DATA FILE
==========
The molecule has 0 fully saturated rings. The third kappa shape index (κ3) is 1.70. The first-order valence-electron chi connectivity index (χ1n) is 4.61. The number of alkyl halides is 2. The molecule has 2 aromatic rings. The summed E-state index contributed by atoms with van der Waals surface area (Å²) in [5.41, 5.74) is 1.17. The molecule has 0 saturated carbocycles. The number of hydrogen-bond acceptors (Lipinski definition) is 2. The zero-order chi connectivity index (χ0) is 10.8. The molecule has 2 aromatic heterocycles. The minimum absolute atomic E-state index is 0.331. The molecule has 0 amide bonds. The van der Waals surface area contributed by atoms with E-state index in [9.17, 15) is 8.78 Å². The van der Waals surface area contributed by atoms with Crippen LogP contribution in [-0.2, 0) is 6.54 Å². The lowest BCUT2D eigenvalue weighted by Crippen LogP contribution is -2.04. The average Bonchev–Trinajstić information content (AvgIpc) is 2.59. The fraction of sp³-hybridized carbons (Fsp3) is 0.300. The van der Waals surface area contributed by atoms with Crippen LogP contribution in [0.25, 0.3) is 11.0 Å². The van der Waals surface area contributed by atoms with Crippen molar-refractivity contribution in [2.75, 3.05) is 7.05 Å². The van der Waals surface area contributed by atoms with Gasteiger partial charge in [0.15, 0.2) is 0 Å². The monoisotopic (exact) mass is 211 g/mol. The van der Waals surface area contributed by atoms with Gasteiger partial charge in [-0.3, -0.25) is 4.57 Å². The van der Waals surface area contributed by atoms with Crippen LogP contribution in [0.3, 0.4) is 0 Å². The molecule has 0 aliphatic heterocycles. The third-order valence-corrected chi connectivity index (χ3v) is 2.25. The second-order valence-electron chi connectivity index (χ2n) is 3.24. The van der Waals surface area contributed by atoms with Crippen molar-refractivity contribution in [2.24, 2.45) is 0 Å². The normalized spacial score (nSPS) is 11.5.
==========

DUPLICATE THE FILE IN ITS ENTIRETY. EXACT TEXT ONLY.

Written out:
The molecule has 0 fully saturated rings. The third kappa shape index (κ3) is 1.70. The first-order valence-electron chi connectivity index (χ1n) is 4.61. The number of alkyl halides is 2. The molecule has 2 aromatic rings. The summed E-state index contributed by atoms with van der Waals surface area (Å²) in [5.41, 5.74) is 1.17. The molecule has 0 saturated carbocycles. The number of hydrogen-bond acceptors (Lipinski definition) is 2. The zero-order chi connectivity index (χ0) is 10.8. The molecule has 2 aromatic heterocycles. The minimum absolute atomic E-state index is 0.331. The molecule has 0 amide bonds. The van der Waals surface area contributed by atoms with E-state index in [9.17, 15) is 8.78 Å². The van der Waals surface area contributed by atoms with Crippen LogP contribution in [-0.2, 0) is 6.54 Å². The lowest BCUT2D eigenvalue weighted by Crippen LogP contribution is -2.04. The average Bonchev–Trinajstić information content (AvgIpc) is 2.59. The fraction of sp³-hybridized carbons (Fsp3) is 0.300. The van der Waals surface area contributed by atoms with Crippen LogP contribution in [0.25, 0.3) is 11.0 Å². The van der Waals surface area contributed by atoms with Crippen molar-refractivity contribution in [2.75, 3.05) is 7.05 Å². The van der Waals surface area contributed by atoms with Gasteiger partial charge in [0.15, 0.2) is 0 Å². The monoisotopic (exact) mass is 211 g/mol. The van der Waals surface area contributed by atoms with Gasteiger partial charge in [-0.3, -0.25) is 4.57 Å². The van der Waals surface area contributed by atoms with Crippen LogP contribution in [0.3, 0.4) is 0 Å². The molecule has 0 aliphatic heterocycles. The third-order valence-corrected chi connectivity index (χ3v) is 2.25. The second-order valence-electron chi connectivity index (χ2n) is 3.24. The van der Waals surface area contributed by atoms with Crippen molar-refractivity contribution in [2.24, 2.45) is 0 Å². The normalized spacial score (nSPS) is 11.5.